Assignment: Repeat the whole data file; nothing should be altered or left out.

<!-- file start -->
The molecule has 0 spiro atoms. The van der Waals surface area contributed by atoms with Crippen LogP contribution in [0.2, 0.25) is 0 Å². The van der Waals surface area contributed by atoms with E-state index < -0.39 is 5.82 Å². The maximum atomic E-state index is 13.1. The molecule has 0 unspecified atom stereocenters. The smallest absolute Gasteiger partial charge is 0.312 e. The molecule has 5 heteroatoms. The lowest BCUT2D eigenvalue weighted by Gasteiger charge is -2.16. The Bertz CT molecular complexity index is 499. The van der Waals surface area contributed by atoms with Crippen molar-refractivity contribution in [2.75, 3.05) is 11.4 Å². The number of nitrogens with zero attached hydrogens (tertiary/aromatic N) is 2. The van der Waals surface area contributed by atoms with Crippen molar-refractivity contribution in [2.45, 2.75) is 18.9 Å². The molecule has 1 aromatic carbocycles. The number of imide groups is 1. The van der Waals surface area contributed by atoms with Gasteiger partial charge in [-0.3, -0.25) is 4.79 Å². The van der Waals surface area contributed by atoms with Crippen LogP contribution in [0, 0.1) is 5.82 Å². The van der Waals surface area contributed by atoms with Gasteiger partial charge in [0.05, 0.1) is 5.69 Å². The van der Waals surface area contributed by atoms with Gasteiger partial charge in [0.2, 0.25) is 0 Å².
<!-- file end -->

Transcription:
The molecule has 0 spiro atoms. The van der Waals surface area contributed by atoms with Crippen LogP contribution in [0.2, 0.25) is 0 Å². The van der Waals surface area contributed by atoms with E-state index < -0.39 is 5.82 Å². The maximum atomic E-state index is 13.1. The molecule has 0 unspecified atom stereocenters. The smallest absolute Gasteiger partial charge is 0.312 e. The molecule has 5 heteroatoms. The lowest BCUT2D eigenvalue weighted by Gasteiger charge is -2.16. The Bertz CT molecular complexity index is 499. The van der Waals surface area contributed by atoms with Crippen molar-refractivity contribution in [2.75, 3.05) is 11.4 Å². The number of nitrogens with zero attached hydrogens (tertiary/aromatic N) is 2. The van der Waals surface area contributed by atoms with Crippen molar-refractivity contribution in [2.45, 2.75) is 18.9 Å². The molecule has 1 aromatic carbocycles. The number of imide groups is 1. The van der Waals surface area contributed by atoms with Gasteiger partial charge in [-0.3, -0.25) is 4.79 Å². The van der Waals surface area contributed by atoms with Crippen LogP contribution in [0, 0.1) is 5.82 Å². The van der Waals surface area contributed by atoms with Gasteiger partial charge in [0.05, 0.1) is 5.69 Å². The van der Waals surface area contributed by atoms with Gasteiger partial charge in [0.2, 0.25) is 0 Å².